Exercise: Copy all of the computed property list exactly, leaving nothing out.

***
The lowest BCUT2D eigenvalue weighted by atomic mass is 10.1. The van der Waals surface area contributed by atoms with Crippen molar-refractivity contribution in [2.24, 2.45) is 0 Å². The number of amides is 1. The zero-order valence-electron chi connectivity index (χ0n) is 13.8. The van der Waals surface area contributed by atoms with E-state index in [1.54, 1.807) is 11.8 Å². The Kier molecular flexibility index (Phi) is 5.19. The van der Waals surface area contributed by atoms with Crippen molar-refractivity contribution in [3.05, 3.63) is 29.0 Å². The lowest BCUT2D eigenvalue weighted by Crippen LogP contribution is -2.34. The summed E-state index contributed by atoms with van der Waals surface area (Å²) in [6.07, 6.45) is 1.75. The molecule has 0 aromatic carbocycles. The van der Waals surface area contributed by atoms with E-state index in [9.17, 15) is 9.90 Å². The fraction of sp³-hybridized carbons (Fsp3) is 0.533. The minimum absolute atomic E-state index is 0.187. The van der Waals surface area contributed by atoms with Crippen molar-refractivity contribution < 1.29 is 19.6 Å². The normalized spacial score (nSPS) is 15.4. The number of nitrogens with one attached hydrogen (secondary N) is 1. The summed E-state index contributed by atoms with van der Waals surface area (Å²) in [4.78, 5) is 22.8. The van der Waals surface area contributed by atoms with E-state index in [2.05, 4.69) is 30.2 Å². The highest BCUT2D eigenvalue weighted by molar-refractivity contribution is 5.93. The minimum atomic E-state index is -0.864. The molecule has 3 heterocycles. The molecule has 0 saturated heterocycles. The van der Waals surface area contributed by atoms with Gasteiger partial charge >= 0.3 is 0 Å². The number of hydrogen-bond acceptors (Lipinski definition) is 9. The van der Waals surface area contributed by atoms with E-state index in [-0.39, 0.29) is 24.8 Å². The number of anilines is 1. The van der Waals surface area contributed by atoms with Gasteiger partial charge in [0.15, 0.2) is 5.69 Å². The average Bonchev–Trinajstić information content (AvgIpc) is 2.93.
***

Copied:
The lowest BCUT2D eigenvalue weighted by atomic mass is 10.1. The van der Waals surface area contributed by atoms with Crippen molar-refractivity contribution in [2.24, 2.45) is 0 Å². The number of amides is 1. The zero-order valence-electron chi connectivity index (χ0n) is 13.8. The van der Waals surface area contributed by atoms with E-state index in [1.54, 1.807) is 11.8 Å². The Kier molecular flexibility index (Phi) is 5.19. The van der Waals surface area contributed by atoms with Crippen molar-refractivity contribution in [3.05, 3.63) is 29.0 Å². The lowest BCUT2D eigenvalue weighted by Crippen LogP contribution is -2.34. The summed E-state index contributed by atoms with van der Waals surface area (Å²) in [6.07, 6.45) is 1.75. The molecule has 0 aromatic carbocycles. The van der Waals surface area contributed by atoms with E-state index in [9.17, 15) is 9.90 Å². The fraction of sp³-hybridized carbons (Fsp3) is 0.533. The minimum absolute atomic E-state index is 0.187. The van der Waals surface area contributed by atoms with Crippen molar-refractivity contribution < 1.29 is 19.6 Å². The normalized spacial score (nSPS) is 15.4. The number of nitrogens with one attached hydrogen (secondary N) is 1. The summed E-state index contributed by atoms with van der Waals surface area (Å²) in [4.78, 5) is 22.8. The van der Waals surface area contributed by atoms with E-state index in [2.05, 4.69) is 30.2 Å². The highest BCUT2D eigenvalue weighted by molar-refractivity contribution is 5.93. The minimum atomic E-state index is -0.864. The molecule has 3 heterocycles. The molecule has 0 saturated heterocycles. The van der Waals surface area contributed by atoms with Gasteiger partial charge >= 0.3 is 0 Å². The number of hydrogen-bond acceptors (Lipinski definition) is 9. The van der Waals surface area contributed by atoms with E-state index in [-0.39, 0.29) is 24.8 Å². The number of anilines is 1. The van der Waals surface area contributed by atoms with Gasteiger partial charge in [0.15, 0.2) is 5.69 Å². The average Bonchev–Trinajstić information content (AvgIpc) is 2.93.